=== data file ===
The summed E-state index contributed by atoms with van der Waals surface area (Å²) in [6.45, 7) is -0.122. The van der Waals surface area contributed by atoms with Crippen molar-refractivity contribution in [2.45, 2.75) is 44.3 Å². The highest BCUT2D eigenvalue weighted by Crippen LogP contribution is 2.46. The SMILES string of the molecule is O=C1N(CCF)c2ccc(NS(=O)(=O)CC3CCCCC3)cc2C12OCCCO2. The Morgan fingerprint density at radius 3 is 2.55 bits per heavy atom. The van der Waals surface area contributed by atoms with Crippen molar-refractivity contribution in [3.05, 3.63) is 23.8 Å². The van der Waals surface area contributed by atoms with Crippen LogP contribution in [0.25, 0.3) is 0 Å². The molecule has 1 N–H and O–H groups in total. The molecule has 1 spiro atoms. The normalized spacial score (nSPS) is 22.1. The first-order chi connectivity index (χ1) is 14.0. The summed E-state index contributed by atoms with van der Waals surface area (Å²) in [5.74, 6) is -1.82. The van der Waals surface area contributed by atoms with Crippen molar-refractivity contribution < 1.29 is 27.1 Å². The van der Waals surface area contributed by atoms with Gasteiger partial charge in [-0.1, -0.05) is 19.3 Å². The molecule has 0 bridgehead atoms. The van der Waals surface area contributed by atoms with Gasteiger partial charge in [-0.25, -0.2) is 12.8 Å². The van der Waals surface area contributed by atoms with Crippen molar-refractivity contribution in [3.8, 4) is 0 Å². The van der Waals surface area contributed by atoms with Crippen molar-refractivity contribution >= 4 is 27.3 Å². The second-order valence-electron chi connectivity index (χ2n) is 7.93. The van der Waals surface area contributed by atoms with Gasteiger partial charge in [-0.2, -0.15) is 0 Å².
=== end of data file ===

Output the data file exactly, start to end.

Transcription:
The summed E-state index contributed by atoms with van der Waals surface area (Å²) in [6.45, 7) is -0.122. The van der Waals surface area contributed by atoms with Crippen molar-refractivity contribution in [2.45, 2.75) is 44.3 Å². The highest BCUT2D eigenvalue weighted by Crippen LogP contribution is 2.46. The SMILES string of the molecule is O=C1N(CCF)c2ccc(NS(=O)(=O)CC3CCCCC3)cc2C12OCCCO2. The Morgan fingerprint density at radius 3 is 2.55 bits per heavy atom. The van der Waals surface area contributed by atoms with Crippen molar-refractivity contribution in [3.05, 3.63) is 23.8 Å². The van der Waals surface area contributed by atoms with Crippen LogP contribution in [0.25, 0.3) is 0 Å². The molecule has 1 N–H and O–H groups in total. The molecule has 1 spiro atoms. The normalized spacial score (nSPS) is 22.1. The first-order chi connectivity index (χ1) is 14.0. The summed E-state index contributed by atoms with van der Waals surface area (Å²) in [5.74, 6) is -1.82. The van der Waals surface area contributed by atoms with Crippen molar-refractivity contribution < 1.29 is 27.1 Å². The van der Waals surface area contributed by atoms with Gasteiger partial charge in [-0.1, -0.05) is 19.3 Å². The molecule has 0 bridgehead atoms. The van der Waals surface area contributed by atoms with Gasteiger partial charge in [-0.25, -0.2) is 12.8 Å². The van der Waals surface area contributed by atoms with Crippen molar-refractivity contribution in [3.8, 4) is 0 Å². The van der Waals surface area contributed by atoms with Crippen molar-refractivity contribution >= 4 is 27.3 Å². The second-order valence-electron chi connectivity index (χ2n) is 7.93. The van der Waals surface area contributed by atoms with Gasteiger partial charge in [-0.2, -0.15) is 0 Å².